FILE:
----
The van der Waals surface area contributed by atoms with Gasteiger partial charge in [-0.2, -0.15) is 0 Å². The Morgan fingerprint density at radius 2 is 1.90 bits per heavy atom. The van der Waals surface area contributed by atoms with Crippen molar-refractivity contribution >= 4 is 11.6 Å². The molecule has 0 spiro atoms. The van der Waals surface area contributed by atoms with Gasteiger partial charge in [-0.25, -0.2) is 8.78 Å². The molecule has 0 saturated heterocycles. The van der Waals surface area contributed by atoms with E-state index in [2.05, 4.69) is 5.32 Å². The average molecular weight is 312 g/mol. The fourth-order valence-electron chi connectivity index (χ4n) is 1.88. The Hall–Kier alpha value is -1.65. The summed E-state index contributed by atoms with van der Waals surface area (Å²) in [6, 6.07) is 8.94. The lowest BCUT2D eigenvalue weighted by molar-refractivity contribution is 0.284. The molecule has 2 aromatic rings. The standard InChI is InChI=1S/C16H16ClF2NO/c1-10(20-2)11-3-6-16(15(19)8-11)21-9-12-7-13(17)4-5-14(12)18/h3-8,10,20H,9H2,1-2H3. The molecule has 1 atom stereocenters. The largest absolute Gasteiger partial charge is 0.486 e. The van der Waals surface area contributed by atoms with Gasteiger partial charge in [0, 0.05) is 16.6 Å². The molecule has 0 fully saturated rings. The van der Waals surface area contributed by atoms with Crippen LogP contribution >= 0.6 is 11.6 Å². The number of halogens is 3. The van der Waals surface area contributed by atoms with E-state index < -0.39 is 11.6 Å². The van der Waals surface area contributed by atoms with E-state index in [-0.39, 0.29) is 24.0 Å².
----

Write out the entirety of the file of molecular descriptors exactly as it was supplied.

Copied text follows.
The van der Waals surface area contributed by atoms with Gasteiger partial charge in [-0.2, -0.15) is 0 Å². The Morgan fingerprint density at radius 2 is 1.90 bits per heavy atom. The van der Waals surface area contributed by atoms with Crippen molar-refractivity contribution >= 4 is 11.6 Å². The molecule has 0 spiro atoms. The van der Waals surface area contributed by atoms with Gasteiger partial charge in [-0.25, -0.2) is 8.78 Å². The molecule has 0 saturated heterocycles. The van der Waals surface area contributed by atoms with E-state index in [2.05, 4.69) is 5.32 Å². The average molecular weight is 312 g/mol. The fourth-order valence-electron chi connectivity index (χ4n) is 1.88. The Hall–Kier alpha value is -1.65. The summed E-state index contributed by atoms with van der Waals surface area (Å²) in [6, 6.07) is 8.94. The lowest BCUT2D eigenvalue weighted by molar-refractivity contribution is 0.284. The molecule has 2 aromatic rings. The standard InChI is InChI=1S/C16H16ClF2NO/c1-10(20-2)11-3-6-16(15(19)8-11)21-9-12-7-13(17)4-5-14(12)18/h3-8,10,20H,9H2,1-2H3. The molecule has 1 atom stereocenters. The largest absolute Gasteiger partial charge is 0.486 e. The van der Waals surface area contributed by atoms with Gasteiger partial charge in [0, 0.05) is 16.6 Å². The molecule has 0 fully saturated rings. The van der Waals surface area contributed by atoms with Crippen LogP contribution >= 0.6 is 11.6 Å². The number of halogens is 3. The van der Waals surface area contributed by atoms with E-state index < -0.39 is 11.6 Å². The van der Waals surface area contributed by atoms with E-state index in [-0.39, 0.29) is 24.0 Å².